What do they do?

Manage, improve, and protect natural resources to maximize their use without damaging the environment. May conduct soil surveys and develop plans to eliminate soil erosion or to protect rangelands. May instruct farmers, agricultural production managers, or ranchers in best ways to use crop rotation, contour plowing, or terracing to conserve soil and water; in the number and kind of livestock and forage plants best suited to particular ranges; and in range and farm improvements, such as fencing and reservoirs for stock watering.

Also known as:

Conservationist, Environmental Analyst, Environmental Quality Scientist, Erosion Control Specialist, Land Reclamation Specialist, Land Resource Specialist, Research Soil Scientist, Resource Conservation Specialist, Resource Conservationist, Soil Conservationist, Wetland Scientist

Typical Wages

Projected Growth Rate

Employment of Conservation Scientists is projected to grow 9 percent from 2020 to 2030, about as fast as average compared to all occupations.

Projected Employment in VA

No Data Available
  • 9.6%

    Change

    Ranks #22 in job growth rate
    60

    Job Openings

    Ranks #23 in net job growth

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Education Level

Percent of workers in this field with these degrees:

  • Doctorate or Professional Degree  (3%)
  • Master's degree  (21%)
  • Bachelor's degree  (76%)
  • Associate's degree  (<1%)
  • Some college, no degree  (<1%)
  • High school diploma equivalent  (<1%)
  • Less than high school diploma  (<1%)

Typical College Majors

Most Popular Majors that prepare Conservation Scientists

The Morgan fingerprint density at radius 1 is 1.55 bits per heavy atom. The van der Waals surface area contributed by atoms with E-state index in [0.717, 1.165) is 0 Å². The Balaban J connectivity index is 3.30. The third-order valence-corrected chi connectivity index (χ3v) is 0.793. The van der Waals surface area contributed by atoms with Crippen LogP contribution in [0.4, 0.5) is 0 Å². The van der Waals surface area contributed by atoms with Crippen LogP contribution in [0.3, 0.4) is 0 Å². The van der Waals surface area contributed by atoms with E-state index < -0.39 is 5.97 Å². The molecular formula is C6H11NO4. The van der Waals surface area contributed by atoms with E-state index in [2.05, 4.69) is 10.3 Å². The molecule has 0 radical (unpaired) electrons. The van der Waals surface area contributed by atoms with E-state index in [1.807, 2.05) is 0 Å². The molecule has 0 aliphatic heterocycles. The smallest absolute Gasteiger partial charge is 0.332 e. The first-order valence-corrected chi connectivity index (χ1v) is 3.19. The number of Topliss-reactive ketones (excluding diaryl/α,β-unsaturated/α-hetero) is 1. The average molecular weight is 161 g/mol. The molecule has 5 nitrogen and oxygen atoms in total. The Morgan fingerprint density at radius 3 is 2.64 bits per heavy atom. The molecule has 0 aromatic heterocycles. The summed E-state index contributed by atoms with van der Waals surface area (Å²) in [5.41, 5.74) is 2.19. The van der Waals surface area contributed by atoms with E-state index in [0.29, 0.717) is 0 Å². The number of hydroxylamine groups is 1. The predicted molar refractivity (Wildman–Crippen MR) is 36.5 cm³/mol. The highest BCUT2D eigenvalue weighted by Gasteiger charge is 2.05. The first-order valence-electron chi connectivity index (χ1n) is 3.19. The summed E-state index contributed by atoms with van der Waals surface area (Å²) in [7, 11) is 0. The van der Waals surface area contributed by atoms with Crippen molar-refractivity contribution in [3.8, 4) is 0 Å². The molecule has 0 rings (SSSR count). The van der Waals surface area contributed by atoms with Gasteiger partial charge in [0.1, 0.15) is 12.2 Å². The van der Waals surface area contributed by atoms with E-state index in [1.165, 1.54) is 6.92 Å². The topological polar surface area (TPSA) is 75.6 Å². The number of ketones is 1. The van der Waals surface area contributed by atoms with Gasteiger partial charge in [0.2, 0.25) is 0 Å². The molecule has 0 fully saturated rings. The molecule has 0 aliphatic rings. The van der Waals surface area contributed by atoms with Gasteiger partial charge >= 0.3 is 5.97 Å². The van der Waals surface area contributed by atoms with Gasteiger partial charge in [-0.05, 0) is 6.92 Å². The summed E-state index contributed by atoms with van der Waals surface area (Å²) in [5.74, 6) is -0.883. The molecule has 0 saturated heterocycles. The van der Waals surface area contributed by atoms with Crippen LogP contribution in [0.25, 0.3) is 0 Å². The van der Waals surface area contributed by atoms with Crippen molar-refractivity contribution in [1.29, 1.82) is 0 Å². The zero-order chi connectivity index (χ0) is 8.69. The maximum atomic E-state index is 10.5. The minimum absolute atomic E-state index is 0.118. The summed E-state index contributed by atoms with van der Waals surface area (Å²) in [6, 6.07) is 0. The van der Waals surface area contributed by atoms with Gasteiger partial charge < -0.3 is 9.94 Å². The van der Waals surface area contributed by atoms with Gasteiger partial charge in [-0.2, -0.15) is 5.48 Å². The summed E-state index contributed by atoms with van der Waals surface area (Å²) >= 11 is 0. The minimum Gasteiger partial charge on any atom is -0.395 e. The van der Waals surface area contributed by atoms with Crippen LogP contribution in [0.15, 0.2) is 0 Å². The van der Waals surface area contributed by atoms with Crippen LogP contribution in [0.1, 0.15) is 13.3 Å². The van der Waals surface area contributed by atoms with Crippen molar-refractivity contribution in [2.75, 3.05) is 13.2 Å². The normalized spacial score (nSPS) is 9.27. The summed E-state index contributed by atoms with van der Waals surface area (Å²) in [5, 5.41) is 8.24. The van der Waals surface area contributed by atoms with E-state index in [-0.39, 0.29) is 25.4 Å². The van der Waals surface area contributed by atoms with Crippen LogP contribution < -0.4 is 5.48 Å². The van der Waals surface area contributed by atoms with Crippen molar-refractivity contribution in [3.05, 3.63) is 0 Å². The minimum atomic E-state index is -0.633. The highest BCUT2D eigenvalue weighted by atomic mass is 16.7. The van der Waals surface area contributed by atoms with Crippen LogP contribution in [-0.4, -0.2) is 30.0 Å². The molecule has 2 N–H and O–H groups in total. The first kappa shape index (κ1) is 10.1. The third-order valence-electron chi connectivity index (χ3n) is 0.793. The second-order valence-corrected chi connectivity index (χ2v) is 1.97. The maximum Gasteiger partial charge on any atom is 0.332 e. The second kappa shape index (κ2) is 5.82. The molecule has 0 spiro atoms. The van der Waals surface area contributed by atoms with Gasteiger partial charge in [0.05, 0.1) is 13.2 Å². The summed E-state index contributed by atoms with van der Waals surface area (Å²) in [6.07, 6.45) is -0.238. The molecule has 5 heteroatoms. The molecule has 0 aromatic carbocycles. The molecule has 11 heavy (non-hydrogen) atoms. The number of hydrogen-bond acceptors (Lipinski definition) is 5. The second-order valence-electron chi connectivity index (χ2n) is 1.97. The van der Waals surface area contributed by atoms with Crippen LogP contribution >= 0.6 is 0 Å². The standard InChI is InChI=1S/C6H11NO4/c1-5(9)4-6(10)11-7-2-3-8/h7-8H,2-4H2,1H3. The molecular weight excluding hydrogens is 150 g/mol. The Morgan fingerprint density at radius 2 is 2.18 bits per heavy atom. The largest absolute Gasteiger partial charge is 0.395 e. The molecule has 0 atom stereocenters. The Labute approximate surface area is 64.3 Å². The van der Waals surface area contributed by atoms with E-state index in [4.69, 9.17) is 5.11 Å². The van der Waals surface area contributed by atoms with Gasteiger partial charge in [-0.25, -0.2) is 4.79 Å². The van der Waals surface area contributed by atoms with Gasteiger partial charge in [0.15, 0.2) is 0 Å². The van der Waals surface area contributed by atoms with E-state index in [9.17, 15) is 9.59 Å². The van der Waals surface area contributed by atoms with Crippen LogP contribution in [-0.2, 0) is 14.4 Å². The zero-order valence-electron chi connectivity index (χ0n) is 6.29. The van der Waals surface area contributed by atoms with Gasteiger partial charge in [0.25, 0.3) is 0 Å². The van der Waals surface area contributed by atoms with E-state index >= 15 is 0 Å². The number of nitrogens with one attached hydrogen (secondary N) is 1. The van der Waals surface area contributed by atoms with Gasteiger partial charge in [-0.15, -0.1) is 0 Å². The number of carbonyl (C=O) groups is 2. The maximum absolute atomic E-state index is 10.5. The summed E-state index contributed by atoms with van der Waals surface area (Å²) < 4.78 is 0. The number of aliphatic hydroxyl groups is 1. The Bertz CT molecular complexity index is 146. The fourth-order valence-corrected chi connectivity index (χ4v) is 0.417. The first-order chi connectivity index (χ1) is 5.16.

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People in this career often have these skills:

  • Reading Comprehension - Understanding written sentences and paragraphs in work-related documents.
  • Active Listening - Giving full attention to what other people are saying, taking time to understand the points being made, asking questions as appropriate, and not interrupting at inappropriate times.
  • Speaking - Talking to others to convey information effectively.
  • Complex Problem Solving - Identifying complex problems and reviewing related information to develop and evaluate options and implement solutions.
  • Writing - Communicating effectively in writing as appropriate for the needs of the audience.
  • Science - Using scientific rules and methods to solve problems.
  • Critical Thinking - Using logic and reasoning to identify the strengths and weaknesses of alternative solutions, conclusions, or approaches to problems.

People in this career often know a lot about:

  • English Language - Knowledge of the structure and content of the English language including the meaning and spelling of words, rules of composition, and grammar.
  • Biology - Knowledge of plant and animal organisms, their tissues, cells, functions, interdependencies, and interactions with each other and the environment.
  • Mathematics - Knowledge of arithmetic, algebra, geometry, calculus, statistics, and their applications.
  • Geography - Knowledge of principles and methods for describing the features of land, sea, and air masses, including their physical characteristics, locations, interrelationships, and distribution of plant, animal, and human life.
  • Customer and Personal Service - Knowledge of principles and processes for providing customer and personal services. This includes customer needs assessment, meeting quality standards for services, and evaluation of customer satisfaction.
  • Chemistry - Knowledge of the chemical composition, structure, and properties of substances and of the chemical processes and transformations that they undergo. This includes uses of chemicals and their interactions, danger signs, production techniques, and disposal methods.